to mention an aggressive curve and a real clock.

The key to beating Jund is to pack both efficient removal and disruption. Killing Fauna Shaman takes away a lot of the late-game power that
Jund can threaten. Without access to Demigod of Revenge recursion, they can do little about a random Day of Judgment, or even just a few key removal
spells. The deck is fairly diluted with removal like Terminate and Maelstrom Pulse, so they won’t always have a follow up after you kill a few of their
creatures. Bloodbraid Elf helps in this regard — but you can’t keep a good elf down, and she’s always going to give everyone problems.

With most people following my lead these days in cutting Blightning from the deck, you can be a little less afraid of getting burned out from below ten
life. While this might give you a small window to work with, you could still get blown out by the singleton (or multiple) Anathemancer if you’re not

Allowing Fauna Shaman to live is usually going to end in your destruction, so be very careful. Mulligan fairly aggressively if you are a control deck
and don’t have an answer to an early play. You won’t beat recurring Demigods very often, and especially so against a smart player who won’t run all
four of them out there to get them tapped through Cryptic Command and then Wrathed away.

Disrupting their mana is also another possibility. Spreading Seas makes it almost impossible for them to cast Demigod of Revenge. Tectonic Edge is also
a beating, shutting off Raging Ravines — but it’s not the end of the world. The combination of both, however, is pretty devastating.

Bant Charm is a very good answer to their creatures, since it’s an instant that puts Demigod on the bottom of the library, and can kill Fauna Shaman
early if you’re on the play. You also get to permanently remove Kitchen Finks, which is nice, as he is a major source of both board advantage and card
advantage for them.


Find a way to combat their card advantage. Jund relies on gaining board advantage through trading positively. Kill the important creatures, and survive
the ones that don’t matter as much. If you are an aggressive deck, they will take the control role against you, so be aggressive. Play creatures that
are hard for them to deal with, such as Vengevine. If you’re a control deck, attack their mana if you can afford to. Cryptic Command is often used to
bounce Raging Ravines to keep them off four to five mana, giving you much needed time.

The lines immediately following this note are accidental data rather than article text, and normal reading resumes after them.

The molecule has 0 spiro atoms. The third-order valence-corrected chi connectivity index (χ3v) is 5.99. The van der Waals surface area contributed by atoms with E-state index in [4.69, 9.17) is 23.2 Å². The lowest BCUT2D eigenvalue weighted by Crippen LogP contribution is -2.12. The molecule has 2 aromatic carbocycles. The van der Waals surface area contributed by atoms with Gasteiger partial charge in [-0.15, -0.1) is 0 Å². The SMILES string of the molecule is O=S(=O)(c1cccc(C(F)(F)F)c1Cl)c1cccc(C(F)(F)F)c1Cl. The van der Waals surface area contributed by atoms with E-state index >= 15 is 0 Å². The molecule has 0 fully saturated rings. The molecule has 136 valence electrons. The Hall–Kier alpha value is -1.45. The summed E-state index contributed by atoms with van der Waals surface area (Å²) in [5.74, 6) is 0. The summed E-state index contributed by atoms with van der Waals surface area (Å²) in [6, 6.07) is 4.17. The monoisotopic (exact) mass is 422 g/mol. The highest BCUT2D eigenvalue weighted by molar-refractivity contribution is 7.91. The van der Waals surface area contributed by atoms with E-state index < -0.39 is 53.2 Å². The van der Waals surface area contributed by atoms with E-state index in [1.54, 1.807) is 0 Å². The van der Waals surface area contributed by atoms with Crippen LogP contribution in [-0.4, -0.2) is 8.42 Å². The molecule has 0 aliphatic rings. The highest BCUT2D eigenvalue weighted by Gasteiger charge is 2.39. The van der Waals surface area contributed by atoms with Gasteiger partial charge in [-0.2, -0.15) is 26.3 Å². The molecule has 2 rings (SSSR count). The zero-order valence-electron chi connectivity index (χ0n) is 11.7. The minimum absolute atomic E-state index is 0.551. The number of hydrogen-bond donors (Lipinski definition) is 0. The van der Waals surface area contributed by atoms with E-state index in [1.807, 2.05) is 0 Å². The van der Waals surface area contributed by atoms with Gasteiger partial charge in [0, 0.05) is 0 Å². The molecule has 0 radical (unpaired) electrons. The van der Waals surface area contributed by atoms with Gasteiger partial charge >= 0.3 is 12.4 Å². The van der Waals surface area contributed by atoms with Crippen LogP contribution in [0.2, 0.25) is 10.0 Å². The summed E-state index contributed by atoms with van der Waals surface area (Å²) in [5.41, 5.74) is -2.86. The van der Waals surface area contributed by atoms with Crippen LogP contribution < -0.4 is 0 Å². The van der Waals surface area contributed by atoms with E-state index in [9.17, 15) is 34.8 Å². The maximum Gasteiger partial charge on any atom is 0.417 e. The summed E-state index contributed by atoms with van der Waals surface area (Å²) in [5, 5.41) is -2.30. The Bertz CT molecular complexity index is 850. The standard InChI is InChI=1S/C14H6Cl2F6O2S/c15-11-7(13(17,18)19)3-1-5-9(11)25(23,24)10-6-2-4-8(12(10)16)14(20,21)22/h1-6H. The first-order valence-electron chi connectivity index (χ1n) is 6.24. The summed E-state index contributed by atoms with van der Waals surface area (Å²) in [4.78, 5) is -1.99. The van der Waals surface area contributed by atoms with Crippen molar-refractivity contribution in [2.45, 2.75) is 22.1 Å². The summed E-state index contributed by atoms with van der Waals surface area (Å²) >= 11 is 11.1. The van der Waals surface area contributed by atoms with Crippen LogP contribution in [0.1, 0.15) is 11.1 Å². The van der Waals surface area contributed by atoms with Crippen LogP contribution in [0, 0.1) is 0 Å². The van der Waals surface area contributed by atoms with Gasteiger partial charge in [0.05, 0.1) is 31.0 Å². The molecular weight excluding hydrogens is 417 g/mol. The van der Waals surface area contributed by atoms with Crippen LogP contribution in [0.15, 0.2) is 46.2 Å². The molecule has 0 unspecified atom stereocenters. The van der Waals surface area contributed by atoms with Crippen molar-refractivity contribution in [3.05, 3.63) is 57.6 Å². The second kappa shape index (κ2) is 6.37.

The mana base for Wargate is terrible, and easily disruptable. If you can kill their lands with either Fulminator Mage, Goblin Ruinblaster, or Tectonic
Edge, do so. They won’t have much in the way of recovering if you can apply some steady pressure in the meantime.

A lot of lists are switching back to Scapeshift, so be wary of that. They will sit on their Prismatic Omens until they hit six mana, then Scapeshift
and blow you out of the water. This makes cards like Maelstrom Pulse virtually dead cards against them, so be aware that most people will be reverting
back to this game play.

There is also an R/U/G version that’s become increasingly popular on Magic Online. It’s almost the same deck, but foregoes the white for Wargate in
favor of a much more stable mana base. It plays things like Oracle of Mul Daya for acceleration, relying on the same style of combo kill as Wargate —
though it’s more reliant on using Scapeshift. They’re packed with Vendilion Cliques and counterspells to disrupt the opponent while they combo off, and
can kill you out of nowhere if you aren’t careful.

Wargate decks are also incredible vulnerable to Gaddock Teeg. If you’re playing G/W in any form or fashion, you should look to sideboard in a lot of
Gaddocks. The Wargate versions have virtually no answer, since most of them don’t sideboard any removal other than Day of Judgment, which Gaddock Teeg
conveniently shuts down. However, once they hit six mana, if they’ve naturally drawn Valakut and Prismatic Omen, you might be in trouble if you don’t
have an answer for either. Almost every G/W deck should already be packing Qasali Pridemage to help fight Bitterblossom, but Prismatic Omen is just as
good a target.

Discard spells are solid against Wargate, but not backbreaking. They play a ton of filtering cards like Ponder, Preordain, and Explore, so you’ll
rarely know all the cards in their hand at a given turn after you Thoughtseize them. If you’re able to fit Memoricide or Thought Hemorrhage into your
list, you can destroy them if you catch them tapped out by naming Prismatic Omen.


Disrupt their mana while applying pressure. Threats that double as disruption are preferred — things like Meddling Mage, Tidehollow Sculler, Gaddock
Teeg, and Qasali Pridemage. After sideboarding, they’ll be looking to cast Firespout or Day of Judgment, so don’t walk into it unless they’re
threatening to combo you the next turn.

Naya Vengevine

The best way to combat Naya is to ignore their creatures completely. It is very difficult to win a creature battle with someone playing both Vengevine
and Bloodbraid Elf, so you’re likely to fail if you waste your time trying to kill their creatures.

Fae’s best way to handle this problem is to slow them down by killing their early mana accelerants, then using Bitterblossom and Wall of Tanglecord as
a Forcefield while you beat them to death with Creeping Tar Pits and Mistbind Cliques. Cryptic Command goes a long way shutting down their aggressive